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Review the last book you read.

An elected official is embroiled in a corruption scandal, looking to distract, shifting blame, denying factual evidence, claiming liberal bias, blaming the media, playing to his base, pressuring members of Congress, deceiving the public with shouts of “it’s all a lie”.

“Bag Man: The Wild Crimes, Audacious Cover-up, and Spectacular Downfall of a Brazen Crook in the White House”, written by Rachel Maddow and Michael Yarvitz, details the bribery scandal surrounding former Vice-President Spiro Agnew.

I remember Agnew as a comical character with his face on a watch. As a naïve 19-year-old when the Watergate investigation began, had no idea of the corruption that was pervasive in the White House.

The story tells how the work of four young lawyers and an honest attorney general forced the resignation of Spiro Agnew. The authors bring the backstory to light and, through their story-telling, to life. We learn that Spiro Agnew was demanding cash payments for awarded contracts, as a county executive in Maryland, a practice that continued as he became governor of the state and as vice-president of the United States. Assistant U.S. Attorneys Barney Skolnik, 32, Tim Baker, 30 and Ron Liebman, 29, were investigating bribery in county, then state contracts in Maryland. As witnesses were interviewed, one implicated Agnew. When presented with the evidence, their boss, U.S. Attorney George Beall, 35, urged them to continue the investigation.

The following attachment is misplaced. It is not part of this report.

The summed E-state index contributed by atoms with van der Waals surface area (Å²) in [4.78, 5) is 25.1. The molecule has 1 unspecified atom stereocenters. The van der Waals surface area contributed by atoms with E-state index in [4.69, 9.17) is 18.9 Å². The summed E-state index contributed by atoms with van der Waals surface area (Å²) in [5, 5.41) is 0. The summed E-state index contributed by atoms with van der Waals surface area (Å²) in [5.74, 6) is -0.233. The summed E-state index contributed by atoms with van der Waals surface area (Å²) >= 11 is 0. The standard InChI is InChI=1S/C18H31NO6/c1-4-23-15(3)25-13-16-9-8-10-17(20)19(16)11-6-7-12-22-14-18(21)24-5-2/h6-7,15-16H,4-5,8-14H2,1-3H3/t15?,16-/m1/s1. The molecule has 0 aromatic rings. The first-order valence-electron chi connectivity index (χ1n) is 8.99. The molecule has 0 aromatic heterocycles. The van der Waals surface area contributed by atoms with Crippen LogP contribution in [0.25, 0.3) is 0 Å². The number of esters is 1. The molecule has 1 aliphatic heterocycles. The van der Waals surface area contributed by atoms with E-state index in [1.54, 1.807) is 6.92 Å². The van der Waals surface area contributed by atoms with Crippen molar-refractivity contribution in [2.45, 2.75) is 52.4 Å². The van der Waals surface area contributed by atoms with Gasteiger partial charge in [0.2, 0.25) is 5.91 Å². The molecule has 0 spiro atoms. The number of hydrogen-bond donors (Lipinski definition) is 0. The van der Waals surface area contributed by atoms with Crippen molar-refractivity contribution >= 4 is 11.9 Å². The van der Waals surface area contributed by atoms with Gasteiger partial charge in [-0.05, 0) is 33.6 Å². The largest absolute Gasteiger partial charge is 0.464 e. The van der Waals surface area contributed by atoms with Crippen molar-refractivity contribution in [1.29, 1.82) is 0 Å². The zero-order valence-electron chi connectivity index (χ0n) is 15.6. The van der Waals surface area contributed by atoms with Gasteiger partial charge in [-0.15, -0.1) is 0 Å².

Despite intense pressure from friends, family and even George H.W. Bush, Beall never backed down. Beall turned a solid case over to U.S. Attorney General Elliott Richardson, who faced a real dilemma in the Department of Justice: the Watergate hearings were in full swing, threatening the Nixon presidency, and now the second in line was shown to be a crook. If Nixon went first, it would make Agnew president. To the prosecutors’ dismay, Richardson brokered an arrangement. To avoid jail time, Agnew pleaded nolo contendere to a single tax evasion charge, was fined $10,000 and was forced to resign as vice-president.

This page-turner is easy to read and hard to put down.

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